Formal Charge  [ENDORSED]

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Formal Charge

Postby JulissaLopez1F » Tue Oct 18, 2016 7:21 pm

1) I don't get how turning the electron dots into dashes (one dash represents an electron pair) makes a bond "more stable".

2) Also what does "formal charge" mean? For example, one sulfur atom in the middle (it's in the middle because ionization energy is lower than oxygen's ionization energy) surrounded by two oxygen atoms shares one electron pair with each oxygen atom. However, it turns into +1 when another dash is created in place of two shared electrons, why does it change into +/- values??

3) One more question, in the "most stable" state, sulfur has two dots and 4 dashes.. how is this possible since outter shell only hold 8 electrons yet these dots and dashes total 10 electrons????

If you only have the answer to one or two questions, it's okay, any clarification is appreciated (:

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Re: Formal Charge  [ENDORSED]

Postby rachel_john » Tue Oct 18, 2016 7:38 pm

For the first question, the reason why its more stable is because for whatever element you're using, when you calculate the formal charge of it, it's closer to 0 then it would've been if you didn't add the dashes. The closer it is to 0, the more stable it is.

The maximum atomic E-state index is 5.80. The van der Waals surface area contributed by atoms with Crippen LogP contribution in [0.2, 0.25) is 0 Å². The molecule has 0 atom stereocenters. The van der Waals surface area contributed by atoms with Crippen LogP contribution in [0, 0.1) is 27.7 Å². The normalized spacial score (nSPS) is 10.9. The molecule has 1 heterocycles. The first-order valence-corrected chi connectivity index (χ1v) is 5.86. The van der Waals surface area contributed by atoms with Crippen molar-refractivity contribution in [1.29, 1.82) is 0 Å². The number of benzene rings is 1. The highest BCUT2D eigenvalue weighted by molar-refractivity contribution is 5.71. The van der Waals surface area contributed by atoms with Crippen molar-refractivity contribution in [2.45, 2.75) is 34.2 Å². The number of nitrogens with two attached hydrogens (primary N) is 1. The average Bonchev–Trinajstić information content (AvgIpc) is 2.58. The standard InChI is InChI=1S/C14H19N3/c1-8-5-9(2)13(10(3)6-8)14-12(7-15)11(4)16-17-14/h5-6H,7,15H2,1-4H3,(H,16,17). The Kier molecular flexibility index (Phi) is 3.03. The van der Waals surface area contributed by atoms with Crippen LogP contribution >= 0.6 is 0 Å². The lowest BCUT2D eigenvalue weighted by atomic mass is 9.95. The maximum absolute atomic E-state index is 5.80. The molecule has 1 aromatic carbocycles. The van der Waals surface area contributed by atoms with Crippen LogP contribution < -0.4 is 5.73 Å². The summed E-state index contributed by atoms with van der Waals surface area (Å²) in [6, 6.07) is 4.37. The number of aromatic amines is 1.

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Re: Formal Charge

Postby Tiffany_Hoang_3C » Tue Oct 18, 2016 9:46 pm

For the second question, the formal charge of an atom indicates either a gain or loss of electrons when forming a covalent bond. The equation for formal charge is FC = V - (L + S/2) where V is the number of valence electrons, L is the number of lone pair electrons, and S is the number of shared electrons. For your example when there is a double bond between the sulfur and an oxygen atom, the sulfur's formal charge is FC = 6 - (2 + 6/2) = -1.

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Re: Formal Charge

Postby Melanie_Wong_1K » Wed Oct 19, 2016 11:28 am

Third question: Sulfur can hold more electrons in it's valence shell because it borrows space from a d-orbital. When the electrons don't fit in the p-orbital anymore, it just adds the electrons to the next available orbital (3d). However, you can only do this if the atom is in the 3rd period or lower since the 1st and 2nd period don't have d-orbitals.

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